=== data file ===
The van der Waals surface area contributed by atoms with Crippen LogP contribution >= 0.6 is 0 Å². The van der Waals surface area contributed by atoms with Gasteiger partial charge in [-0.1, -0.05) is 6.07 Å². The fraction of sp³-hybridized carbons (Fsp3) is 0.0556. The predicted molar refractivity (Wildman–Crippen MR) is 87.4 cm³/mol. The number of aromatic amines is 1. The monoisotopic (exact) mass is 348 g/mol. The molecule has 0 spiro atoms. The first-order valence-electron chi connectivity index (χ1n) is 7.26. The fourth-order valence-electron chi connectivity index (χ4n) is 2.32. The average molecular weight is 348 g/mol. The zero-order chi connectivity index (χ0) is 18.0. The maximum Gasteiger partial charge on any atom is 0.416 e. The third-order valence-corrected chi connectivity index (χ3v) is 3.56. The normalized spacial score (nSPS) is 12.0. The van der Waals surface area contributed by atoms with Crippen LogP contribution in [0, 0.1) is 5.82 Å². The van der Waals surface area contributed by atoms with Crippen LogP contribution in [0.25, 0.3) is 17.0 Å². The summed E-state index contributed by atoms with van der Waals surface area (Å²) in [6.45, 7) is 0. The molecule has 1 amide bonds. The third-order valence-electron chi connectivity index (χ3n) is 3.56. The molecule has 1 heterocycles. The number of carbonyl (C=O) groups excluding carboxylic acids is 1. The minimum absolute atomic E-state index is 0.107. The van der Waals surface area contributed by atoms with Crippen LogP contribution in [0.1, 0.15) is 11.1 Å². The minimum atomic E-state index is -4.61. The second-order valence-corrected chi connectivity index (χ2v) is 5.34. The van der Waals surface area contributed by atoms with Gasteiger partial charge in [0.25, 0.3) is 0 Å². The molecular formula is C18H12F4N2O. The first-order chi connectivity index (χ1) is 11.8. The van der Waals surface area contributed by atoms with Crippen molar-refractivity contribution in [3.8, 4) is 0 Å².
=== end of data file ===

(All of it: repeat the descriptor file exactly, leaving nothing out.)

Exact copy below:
The van der Waals surface area contributed by atoms with Crippen LogP contribution >= 0.6 is 0 Å². The van der Waals surface area contributed by atoms with Gasteiger partial charge in [-0.1, -0.05) is 6.07 Å². The fraction of sp³-hybridized carbons (Fsp3) is 0.0556. The predicted molar refractivity (Wildman–Crippen MR) is 87.4 cm³/mol. The number of aromatic amines is 1. The monoisotopic (exact) mass is 348 g/mol. The molecule has 0 spiro atoms. The first-order valence-electron chi connectivity index (χ1n) is 7.26. The fourth-order valence-electron chi connectivity index (χ4n) is 2.32. The average molecular weight is 348 g/mol. The zero-order chi connectivity index (χ0) is 18.0. The maximum Gasteiger partial charge on any atom is 0.416 e. The third-order valence-corrected chi connectivity index (χ3v) is 3.56. The normalized spacial score (nSPS) is 12.0. The van der Waals surface area contributed by atoms with Crippen LogP contribution in [0, 0.1) is 5.82 Å². The van der Waals surface area contributed by atoms with Crippen LogP contribution in [0.25, 0.3) is 17.0 Å². The summed E-state index contributed by atoms with van der Waals surface area (Å²) in [6.45, 7) is 0. The molecule has 1 amide bonds. The third-order valence-electron chi connectivity index (χ3n) is 3.56. The molecule has 1 heterocycles. The number of carbonyl (C=O) groups excluding carboxylic acids is 1. The minimum absolute atomic E-state index is 0.107. The van der Waals surface area contributed by atoms with Crippen LogP contribution in [0.1, 0.15) is 11.1 Å². The minimum atomic E-state index is -4.61. The second-order valence-corrected chi connectivity index (χ2v) is 5.34. The van der Waals surface area contributed by atoms with Gasteiger partial charge in [0.25, 0.3) is 0 Å². The molecular formula is C18H12F4N2O. The first-order chi connectivity index (χ1) is 11.8. The van der Waals surface area contributed by atoms with Crippen molar-refractivity contribution in [3.8, 4) is 0 Å².